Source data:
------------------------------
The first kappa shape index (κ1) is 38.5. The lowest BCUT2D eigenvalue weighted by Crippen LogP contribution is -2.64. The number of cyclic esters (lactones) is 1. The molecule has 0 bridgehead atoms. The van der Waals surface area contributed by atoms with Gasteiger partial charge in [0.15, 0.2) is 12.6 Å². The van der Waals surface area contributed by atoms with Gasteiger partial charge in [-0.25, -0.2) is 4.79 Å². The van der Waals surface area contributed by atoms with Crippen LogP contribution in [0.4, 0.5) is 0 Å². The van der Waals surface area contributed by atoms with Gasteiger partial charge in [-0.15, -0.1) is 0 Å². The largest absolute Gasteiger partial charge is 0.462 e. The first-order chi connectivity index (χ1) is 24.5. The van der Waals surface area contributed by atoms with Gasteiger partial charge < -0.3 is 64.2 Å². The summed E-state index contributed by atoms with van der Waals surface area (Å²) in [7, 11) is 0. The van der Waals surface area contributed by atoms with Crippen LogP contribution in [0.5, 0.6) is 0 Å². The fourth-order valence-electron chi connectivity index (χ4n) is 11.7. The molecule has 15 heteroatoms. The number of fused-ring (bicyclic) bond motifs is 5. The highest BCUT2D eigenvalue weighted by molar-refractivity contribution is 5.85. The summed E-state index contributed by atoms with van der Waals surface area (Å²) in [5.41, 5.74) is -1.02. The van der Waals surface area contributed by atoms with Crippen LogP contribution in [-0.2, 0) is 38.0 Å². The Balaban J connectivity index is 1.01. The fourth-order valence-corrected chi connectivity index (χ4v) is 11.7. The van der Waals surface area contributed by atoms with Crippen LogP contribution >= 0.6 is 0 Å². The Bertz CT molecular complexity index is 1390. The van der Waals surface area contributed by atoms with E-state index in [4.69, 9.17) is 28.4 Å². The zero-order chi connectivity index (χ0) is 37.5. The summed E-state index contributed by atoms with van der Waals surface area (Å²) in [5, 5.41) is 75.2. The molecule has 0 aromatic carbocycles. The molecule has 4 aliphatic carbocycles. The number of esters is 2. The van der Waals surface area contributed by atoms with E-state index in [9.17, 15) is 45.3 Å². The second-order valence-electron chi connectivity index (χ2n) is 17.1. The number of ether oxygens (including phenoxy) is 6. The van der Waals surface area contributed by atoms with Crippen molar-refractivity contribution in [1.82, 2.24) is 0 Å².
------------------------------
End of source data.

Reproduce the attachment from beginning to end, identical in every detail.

The first kappa shape index (κ1) is 38.5. The lowest BCUT2D eigenvalue weighted by Crippen LogP contribution is -2.64. The number of cyclic esters (lactones) is 1. The molecule has 0 bridgehead atoms. The van der Waals surface area contributed by atoms with Gasteiger partial charge in [0.15, 0.2) is 12.6 Å². The van der Waals surface area contributed by atoms with Gasteiger partial charge in [-0.25, -0.2) is 4.79 Å². The van der Waals surface area contributed by atoms with Crippen LogP contribution in [0.4, 0.5) is 0 Å². The van der Waals surface area contributed by atoms with Gasteiger partial charge in [-0.15, -0.1) is 0 Å². The largest absolute Gasteiger partial charge is 0.462 e. The first-order chi connectivity index (χ1) is 24.5. The van der Waals surface area contributed by atoms with Gasteiger partial charge < -0.3 is 64.2 Å². The summed E-state index contributed by atoms with van der Waals surface area (Å²) in [7, 11) is 0. The van der Waals surface area contributed by atoms with Crippen LogP contribution in [0.5, 0.6) is 0 Å². The fourth-order valence-electron chi connectivity index (χ4n) is 11.7. The molecule has 15 heteroatoms. The number of fused-ring (bicyclic) bond motifs is 5. The highest BCUT2D eigenvalue weighted by molar-refractivity contribution is 5.85. The summed E-state index contributed by atoms with van der Waals surface area (Å²) in [5.41, 5.74) is -1.02. The van der Waals surface area contributed by atoms with Crippen LogP contribution in [-0.2, 0) is 38.0 Å². The Balaban J connectivity index is 1.01. The fourth-order valence-corrected chi connectivity index (χ4v) is 11.7. The van der Waals surface area contributed by atoms with Crippen LogP contribution >= 0.6 is 0 Å². The Bertz CT molecular complexity index is 1390. The van der Waals surface area contributed by atoms with E-state index in [4.69, 9.17) is 28.4 Å². The zero-order chi connectivity index (χ0) is 37.5. The summed E-state index contributed by atoms with van der Waals surface area (Å²) in [5, 5.41) is 75.2. The molecule has 0 aromatic carbocycles. The molecule has 4 aliphatic carbocycles. The number of esters is 2. The van der Waals surface area contributed by atoms with E-state index in [9.17, 15) is 45.3 Å². The second-order valence-electron chi connectivity index (χ2n) is 17.1. The number of ether oxygens (including phenoxy) is 6. The van der Waals surface area contributed by atoms with Crippen molar-refractivity contribution in [1.82, 2.24) is 0 Å².